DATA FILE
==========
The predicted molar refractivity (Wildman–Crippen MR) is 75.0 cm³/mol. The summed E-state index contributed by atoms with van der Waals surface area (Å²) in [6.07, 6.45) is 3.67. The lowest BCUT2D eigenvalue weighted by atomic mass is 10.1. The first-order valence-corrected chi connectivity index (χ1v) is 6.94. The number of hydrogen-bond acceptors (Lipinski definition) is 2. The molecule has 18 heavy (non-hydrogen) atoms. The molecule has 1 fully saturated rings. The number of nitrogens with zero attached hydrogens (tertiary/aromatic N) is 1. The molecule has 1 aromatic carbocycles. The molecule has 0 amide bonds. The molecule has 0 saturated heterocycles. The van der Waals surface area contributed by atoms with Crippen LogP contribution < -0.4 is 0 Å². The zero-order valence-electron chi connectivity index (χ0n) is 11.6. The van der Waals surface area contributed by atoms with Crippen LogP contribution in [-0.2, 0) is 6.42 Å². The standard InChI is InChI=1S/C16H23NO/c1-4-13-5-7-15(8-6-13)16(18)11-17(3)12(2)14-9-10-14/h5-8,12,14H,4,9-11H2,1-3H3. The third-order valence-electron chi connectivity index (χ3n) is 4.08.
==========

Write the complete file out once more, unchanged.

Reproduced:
The predicted molar refractivity (Wildman–Crippen MR) is 75.0 cm³/mol. The summed E-state index contributed by atoms with van der Waals surface area (Å²) in [6.07, 6.45) is 3.67. The lowest BCUT2D eigenvalue weighted by atomic mass is 10.1. The first-order valence-corrected chi connectivity index (χ1v) is 6.94. The number of hydrogen-bond acceptors (Lipinski definition) is 2. The molecule has 18 heavy (non-hydrogen) atoms. The molecule has 1 fully saturated rings. The number of nitrogens with zero attached hydrogens (tertiary/aromatic N) is 1. The molecule has 1 aromatic carbocycles. The molecule has 0 amide bonds. The molecule has 0 saturated heterocycles. The van der Waals surface area contributed by atoms with Crippen LogP contribution < -0.4 is 0 Å². The zero-order valence-electron chi connectivity index (χ0n) is 11.6. The van der Waals surface area contributed by atoms with Crippen LogP contribution in [-0.2, 0) is 6.42 Å². The standard InChI is InChI=1S/C16H23NO/c1-4-13-5-7-15(8-6-13)16(18)11-17(3)12(2)14-9-10-14/h5-8,12,14H,4,9-11H2,1-3H3. The third-order valence-electron chi connectivity index (χ3n) is 4.08.